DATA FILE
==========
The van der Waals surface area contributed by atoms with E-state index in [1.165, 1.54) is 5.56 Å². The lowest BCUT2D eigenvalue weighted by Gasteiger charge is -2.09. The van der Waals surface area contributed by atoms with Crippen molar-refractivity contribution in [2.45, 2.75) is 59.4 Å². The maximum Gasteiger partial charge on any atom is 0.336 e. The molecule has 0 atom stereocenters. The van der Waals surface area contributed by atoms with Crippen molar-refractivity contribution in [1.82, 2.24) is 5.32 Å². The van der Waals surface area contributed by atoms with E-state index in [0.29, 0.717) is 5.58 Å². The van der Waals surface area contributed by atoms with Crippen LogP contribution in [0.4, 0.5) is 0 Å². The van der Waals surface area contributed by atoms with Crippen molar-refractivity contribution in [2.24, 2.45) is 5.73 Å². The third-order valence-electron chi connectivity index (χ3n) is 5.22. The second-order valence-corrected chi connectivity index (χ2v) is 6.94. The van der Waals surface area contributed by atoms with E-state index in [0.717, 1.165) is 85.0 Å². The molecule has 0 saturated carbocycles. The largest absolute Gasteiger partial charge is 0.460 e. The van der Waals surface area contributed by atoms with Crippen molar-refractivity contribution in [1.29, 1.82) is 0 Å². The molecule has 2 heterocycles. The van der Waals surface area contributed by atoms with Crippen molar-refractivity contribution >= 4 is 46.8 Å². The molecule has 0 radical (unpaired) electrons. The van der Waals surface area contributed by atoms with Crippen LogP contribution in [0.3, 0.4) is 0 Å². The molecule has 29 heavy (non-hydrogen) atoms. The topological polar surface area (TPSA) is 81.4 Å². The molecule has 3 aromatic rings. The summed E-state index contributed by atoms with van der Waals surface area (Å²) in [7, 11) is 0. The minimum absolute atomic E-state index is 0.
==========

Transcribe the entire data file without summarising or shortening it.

The van der Waals surface area contributed by atoms with E-state index in [1.165, 1.54) is 5.56 Å². The lowest BCUT2D eigenvalue weighted by Gasteiger charge is -2.09. The van der Waals surface area contributed by atoms with Crippen molar-refractivity contribution in [2.45, 2.75) is 59.4 Å². The maximum Gasteiger partial charge on any atom is 0.336 e. The molecule has 0 atom stereocenters. The van der Waals surface area contributed by atoms with Crippen molar-refractivity contribution in [1.82, 2.24) is 5.32 Å². The van der Waals surface area contributed by atoms with E-state index in [0.29, 0.717) is 5.58 Å². The van der Waals surface area contributed by atoms with Crippen LogP contribution in [0.4, 0.5) is 0 Å². The van der Waals surface area contributed by atoms with Crippen molar-refractivity contribution in [2.24, 2.45) is 5.73 Å². The third-order valence-electron chi connectivity index (χ3n) is 5.22. The second-order valence-corrected chi connectivity index (χ2v) is 6.94. The van der Waals surface area contributed by atoms with E-state index in [0.717, 1.165) is 85.0 Å². The molecule has 0 saturated carbocycles. The largest absolute Gasteiger partial charge is 0.460 e. The van der Waals surface area contributed by atoms with Crippen molar-refractivity contribution in [1.29, 1.82) is 0 Å². The molecule has 2 heterocycles. The van der Waals surface area contributed by atoms with Crippen molar-refractivity contribution >= 4 is 46.8 Å². The molecule has 0 radical (unpaired) electrons. The van der Waals surface area contributed by atoms with Crippen LogP contribution in [0.3, 0.4) is 0 Å². The molecule has 29 heavy (non-hydrogen) atoms. The topological polar surface area (TPSA) is 81.4 Å². The molecule has 3 aromatic rings. The summed E-state index contributed by atoms with van der Waals surface area (Å²) in [7, 11) is 0. The minimum absolute atomic E-state index is 0.